Cristiano Ronaldo was a rising sensation during his time at Manchester United under Sir Alex Ferguson.
Before his departure to Spanish giants Real Madrid in 2009, CR7 scored 84 Premier League goals in 196 appearances for his team, some of them really when it mattered the most.
But Romelu Lukaku, who has been a pleasure to watch this Premier League season, has now scored as many goals (84) as Ronaldo but with fewer appearances (181).
Against Burnley on Saturday, Lukaku again got on the scoresheet to take his tally of goals 24 – the most in the English top flight.
Romelu Lukaku has now scored as many Premier League goals (84) as Cristiano Ronaldo. 🔥 pic.twitter.com/rDLN4Lxgci— Squawka Football (@Squawka) April 15, 2017
In terms of Premier League strikers, Harry Kane earned membership to the most exclusive of clubs on Saturday with his 48th-minute goal in Tottenham’s cakewalk of a win over Bournemouth.
Turning past Simon Francis, with the benefit of the Cherries’ defender’s frantic and under-hit attempt of a clearance, Kane was able to stroke home his 20th goal in the league this season.
It’s significance is considerable, as he becomes only the fourth man in the English top-flight, since the imposed 1992 watershed of when modern football apparently began, to score 20 or more league goals in three successive campaigns.
The other names on that list being: Alan Shearer – who hit four 20+ seasons at Blackburn and Newcastle 1993-97 – Thierry Henry who breached the magic mark five times 2001-06 and Ruud van Nistelrooy 2001-04.
That trio all being in the conversation when assembling a forward line for an all-time Premier League XI.
But not only does the gravitas of the individuals matter in emphasising Kane’s achievement but also the timeline, as it’s been more than 10 years since we’ve seen it.
Since 2006, Cristiano Ronaldo, Wayne Rooney, Fernando Torres, Luis Suarez, Robin van Persie, Didier Drogba and Sergio Aguero (who could, admittedly, still make it three on the spin this season) have all reached their respective peaks but not managed such consistency in front of goal.
To add to the scale of it all, Shearer was 25, Henry 26 and Van Nistelrooy 27 when they recorded a third-straight season of 20+ league goals; Kane is 23.
Tottenham’s No9 can also lay claim to having elements of each of the aforementioned trio in the way he plays.
He has a similar poacher’s instinct and penalty box presence, bordering on greediness akin to Van Nistelrooy; he’s scored Henry-esque goals in the way he has taken defenders on down the left channel before cutting inside and curling the ball into the far corner but, of course, the most fitting comparison is with Shearer.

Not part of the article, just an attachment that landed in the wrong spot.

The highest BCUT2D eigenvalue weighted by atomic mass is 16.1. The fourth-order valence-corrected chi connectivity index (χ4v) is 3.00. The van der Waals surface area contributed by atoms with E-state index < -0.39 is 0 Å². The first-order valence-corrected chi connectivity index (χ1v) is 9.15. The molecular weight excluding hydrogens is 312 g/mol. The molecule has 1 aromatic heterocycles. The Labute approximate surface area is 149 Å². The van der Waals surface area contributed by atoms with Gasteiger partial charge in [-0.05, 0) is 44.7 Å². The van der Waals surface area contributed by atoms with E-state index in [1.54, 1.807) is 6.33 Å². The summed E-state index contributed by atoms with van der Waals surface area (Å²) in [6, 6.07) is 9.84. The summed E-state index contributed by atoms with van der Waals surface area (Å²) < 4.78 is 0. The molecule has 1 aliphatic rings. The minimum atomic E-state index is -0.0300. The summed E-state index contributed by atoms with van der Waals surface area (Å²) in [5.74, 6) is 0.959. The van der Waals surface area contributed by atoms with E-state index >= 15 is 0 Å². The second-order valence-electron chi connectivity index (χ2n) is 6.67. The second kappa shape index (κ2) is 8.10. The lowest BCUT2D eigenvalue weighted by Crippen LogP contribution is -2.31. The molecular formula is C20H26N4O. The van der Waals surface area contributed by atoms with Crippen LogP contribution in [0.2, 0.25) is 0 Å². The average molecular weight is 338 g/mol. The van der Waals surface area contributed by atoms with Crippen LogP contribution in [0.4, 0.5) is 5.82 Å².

There has always been a sense of pure Englishness about Kane; the ‘50s-style square jaw, neatly constructed slick-back hair, an unfussy and straightforward demeanour refusing to embrace the celebrity side of sport, all while being a physically-strong centre-forward who leads by example. Before he even existed, he’d already been invented, as the ideal of what a No9 from the British Isles should be – a simple footballer who evokes memories of simpler times.
And yet, still doubt remains, with the overriding question that for all this, just how good is he? He is, to many, the perennial one-season wonder who will eventually be found out. Except it’s three seasons now and assuming he stays at White Hart Lane and grows alongside Tottenham’s developing core, there’s every reason to suggest he can join Shearer on four, Henry on five and maybe even surpass them and make it six seasons of 20+ goals, injuries permitting.
Kane is a strange kind of striker in that, he doesn’t have one signature aspect of his game you can hang your hat on; exhilarating acceleration like Henry, sheer physical power and aerial dominance of Shearer or a tractor beam-like ability in the box of Van Nistelrooy.
Kane’s first touch can be a little clunky, he occasionally goes through periods of losing possession, his set-pieces need fine-tuning and he lacks natural pace but that is all nit-picking as, ultimately, he is good to very good in nearly every aspect of being a forward.
He is, unlike the more established and recognised names he has joined in Premier League history, still evolving. And that’s the key to how Kane will be defined.
Because he was verging on hopeless for England at Euro 2016 as his reserves were drained by a domestic season of considerable intensity. But irrespective of how you feel about international football’s relevance, if he does experience an England career punctuated by poor tournament performances, it will be a stick to beat him with.
The other major barometer will be in the Champions League where his career, alongside Mauricio Pochettino’s Spurs, is at the beginning of their evolution. Although, he already has two in three.
That, though, is all for another day as he grows as a goalscorer and builds on a start which indicates he can become more than just a Premier League record holder.
Manchester United manager Jose Mourinho must rally a fatigued and foundering team on Sunday as he rekindles an increasingly thorny rivalry with his former club Chelsea, the Premier League leaders.
United have drawn five of their last six home games and go into Sunday's Old Trafford showdown on the back of a leggy 1-1 draw at Anderlecht in the first leg of their Europa League quarter-final.
They are far from ideal conditions in which to be preparing an ambush of the champions-elect, but despite his protestations that it is "just one more game", Mourinho is likely to be highly motivated.
Sacked by Chelsea midway through last season's car-crash title defence, he has had two deeply unpleasant experiences on his two trips to Stamford Bridge this season.
In October, he saw United thrashed 4-0 and made a public show of taking Chelsea manager Antonio Conte to task over his touchline exhortations, accusing the Italian of trying to "humiliate" him.